The Arabian proverb says: “The Desert is a garden of Allah from which the Lord of the faithful removed all redundant human and animal life so as to have on the earth at least one place where he could walk lonely”.
“Everything can become clear in comparison with the opposite”. Rumi.
The desert and garden – two images, two “poles” of the East where lived and wandered the followers of Moses, Christ and Mukhammad. This area includes lands of Asia Minor, Arabian Peninsula, Africa and, connected by historical fate with Russia, territories of Central Asia. The desert and garden – as if two extreme points, between which lays a variety of the life in the East. They not just determine a way of life of those or these peoples, but like many other phenomena of the reality, obtain essence and value going out geographical or domestic concepts, express philosophical, religious, aesthetic ideas and become metaphors, allegories and symbols.
We meet their pictures in myths, legends, philosophical treatises, in poetry and, certainly, in applied and fine arts. Walls of palaces, miniatures of the East and Europe, icons, pieces of applied arts: embroideries, carpets, jewelry, leave alone illustrations to practical instructions on landscape architecture – have preserved pictures and symbolical signs of gardens.
In its first and main meaning the garden reproduces the picture of Eden created by the God, isolated and separated from the surrounding space, which is unfriendly towards a human. The garden abounds everything what a human needs – the plants filling it with colours and aromas, the birds pleasing the hearing, the fruits giving pleasure, the soft grass and cool… Otherwise, the garden created by a man from nature’s materials and as if “improving” the nature according to his practical and aesthetic needs, satisfied all five feelings of a man, and became actual embodiment of the idea of “culture” in its first meaning (“culturа” – “cultivation”).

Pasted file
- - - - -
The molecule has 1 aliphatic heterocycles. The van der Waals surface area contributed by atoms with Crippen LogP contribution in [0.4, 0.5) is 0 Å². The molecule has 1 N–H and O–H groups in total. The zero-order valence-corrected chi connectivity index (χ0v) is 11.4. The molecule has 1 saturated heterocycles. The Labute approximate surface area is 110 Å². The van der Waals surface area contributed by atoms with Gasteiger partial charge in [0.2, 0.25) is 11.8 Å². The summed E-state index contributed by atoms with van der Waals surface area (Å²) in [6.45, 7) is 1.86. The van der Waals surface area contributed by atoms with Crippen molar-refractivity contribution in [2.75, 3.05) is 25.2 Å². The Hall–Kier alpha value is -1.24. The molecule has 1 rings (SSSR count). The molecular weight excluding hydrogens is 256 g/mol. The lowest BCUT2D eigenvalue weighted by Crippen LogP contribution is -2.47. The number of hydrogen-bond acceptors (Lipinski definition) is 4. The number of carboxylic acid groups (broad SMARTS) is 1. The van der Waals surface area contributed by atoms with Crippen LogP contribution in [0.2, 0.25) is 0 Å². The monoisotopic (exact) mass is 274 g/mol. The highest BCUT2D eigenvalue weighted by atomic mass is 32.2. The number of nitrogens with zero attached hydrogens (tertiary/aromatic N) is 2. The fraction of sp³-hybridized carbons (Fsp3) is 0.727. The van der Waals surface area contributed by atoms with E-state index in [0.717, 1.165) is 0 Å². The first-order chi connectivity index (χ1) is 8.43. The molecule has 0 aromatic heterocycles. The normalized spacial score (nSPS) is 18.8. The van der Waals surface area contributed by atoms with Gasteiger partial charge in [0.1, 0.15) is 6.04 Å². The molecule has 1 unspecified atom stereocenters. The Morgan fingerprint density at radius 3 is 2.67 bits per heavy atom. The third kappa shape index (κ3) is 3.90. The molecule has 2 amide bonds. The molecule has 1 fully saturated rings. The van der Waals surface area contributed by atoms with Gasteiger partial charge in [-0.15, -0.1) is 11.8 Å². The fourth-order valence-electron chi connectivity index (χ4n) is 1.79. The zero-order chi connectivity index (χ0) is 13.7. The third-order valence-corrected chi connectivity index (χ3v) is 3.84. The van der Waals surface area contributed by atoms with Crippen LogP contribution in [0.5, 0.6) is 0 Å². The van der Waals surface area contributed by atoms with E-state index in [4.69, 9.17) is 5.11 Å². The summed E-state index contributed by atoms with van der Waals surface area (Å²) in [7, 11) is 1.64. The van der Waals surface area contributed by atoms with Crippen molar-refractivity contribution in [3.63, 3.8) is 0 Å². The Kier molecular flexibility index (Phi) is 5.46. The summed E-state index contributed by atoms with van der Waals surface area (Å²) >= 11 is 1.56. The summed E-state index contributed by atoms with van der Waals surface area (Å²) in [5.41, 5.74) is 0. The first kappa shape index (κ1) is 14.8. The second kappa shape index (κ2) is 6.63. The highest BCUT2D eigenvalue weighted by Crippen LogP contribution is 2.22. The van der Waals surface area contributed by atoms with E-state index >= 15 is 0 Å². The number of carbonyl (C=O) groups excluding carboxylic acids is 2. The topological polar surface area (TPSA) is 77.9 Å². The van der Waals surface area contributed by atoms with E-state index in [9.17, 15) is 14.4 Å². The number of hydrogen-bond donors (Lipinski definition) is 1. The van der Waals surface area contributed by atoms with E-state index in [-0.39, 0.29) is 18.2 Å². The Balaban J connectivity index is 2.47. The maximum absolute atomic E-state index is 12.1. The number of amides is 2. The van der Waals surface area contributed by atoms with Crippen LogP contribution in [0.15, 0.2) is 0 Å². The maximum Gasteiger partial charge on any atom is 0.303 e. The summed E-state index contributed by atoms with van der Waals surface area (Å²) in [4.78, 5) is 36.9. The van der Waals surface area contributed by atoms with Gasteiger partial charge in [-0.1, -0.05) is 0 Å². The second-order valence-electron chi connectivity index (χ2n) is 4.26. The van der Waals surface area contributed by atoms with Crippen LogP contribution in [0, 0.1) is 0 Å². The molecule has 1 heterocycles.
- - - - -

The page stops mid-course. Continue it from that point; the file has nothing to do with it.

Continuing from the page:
For the artist it was a fertile material, initially picturesque, allowing to relax in empirical perception of the world, to open entirely its sensual and visible beauty. Some exceptions just confirm a rule.
Quite another matter, the desert – the world of probations, deprivations and ascesis. Though exactly in the desert were running many important and dramatic events of the myths, sacred and real history. The brightest descriptions of the desert in the past had been created in literature instead of the fine arts. It is not only reason that the desert, at the first glance, looks ascetic, not picturesque and even lifeless. It opens the beauty gradually, and comprehension of this beauty requires some efforts. The desert is uncreated and has overhuman magnificent scale. It leads outwards the limits of the ordinary into a sphere of spirituality and intellect, into the field of not so much visible and obvious as the mystically mysterious that is accessible only for mind’s eye. It is indicative that exactly in the desert Islam arose – a monotheistic religion with restrained relation towards graphic and sensually realistic expression of the world. Moreover, even earlier, the idea of impossibility to draw the God came to the Hebrews connecting the act of the Precept receiving with the desert.
The desert is antilogous and artful, full of deceptive mirages. The God for the first time appeared before Moses in the desert as a column of the dust, but columns of the dust are, at the same time, baleful divs. Jejunity of the desert is a Christian allegory of the soul being left and forgotten by the God. Meanwhile, the representatives of official religions blamed fantastic forms, in which the people having had a chance to see the place of communication with the God exposed it.
Around such meaning and content in different cultures and epochs were given to the desert and garden. Fixing essential distinctions, sometimes they paradoxically interchanged positions of “poles”. The 20th century which strongly transformed both the earth and spiritual culture of many peoples, had extended borders of world vision and self-consciousness of a man. In many respects, it displaced the traditional concepts, gave to them new meanings, but did not put off the old ones. In the culture of our big country, following its own “special” way, the life of traditions developed dramatically. Violently outrooted, they often existed indirectly, in complicated way interacting with general problems of the European culture. The collection of the State Museum of the East gives the opportunity to trace how during almost seven decades the artists of different generations, schools and cultural traditions (actually “Eastern” being transformed due to contacts with the Russian art and “Russian” touching the East) understood and realized ideas of the desert and garden, how their pictures, either becoming the key or going back to the periphery of the art interests, reflected facets of art world vision. In a course of time it became obvious that these pictures were born out of vital aspiration of the artists, maybe, not realizing them entirely, but caused by the logic of their art destiny and fate of the country, and these subjects form if not essence, but “anchors” of art creative process.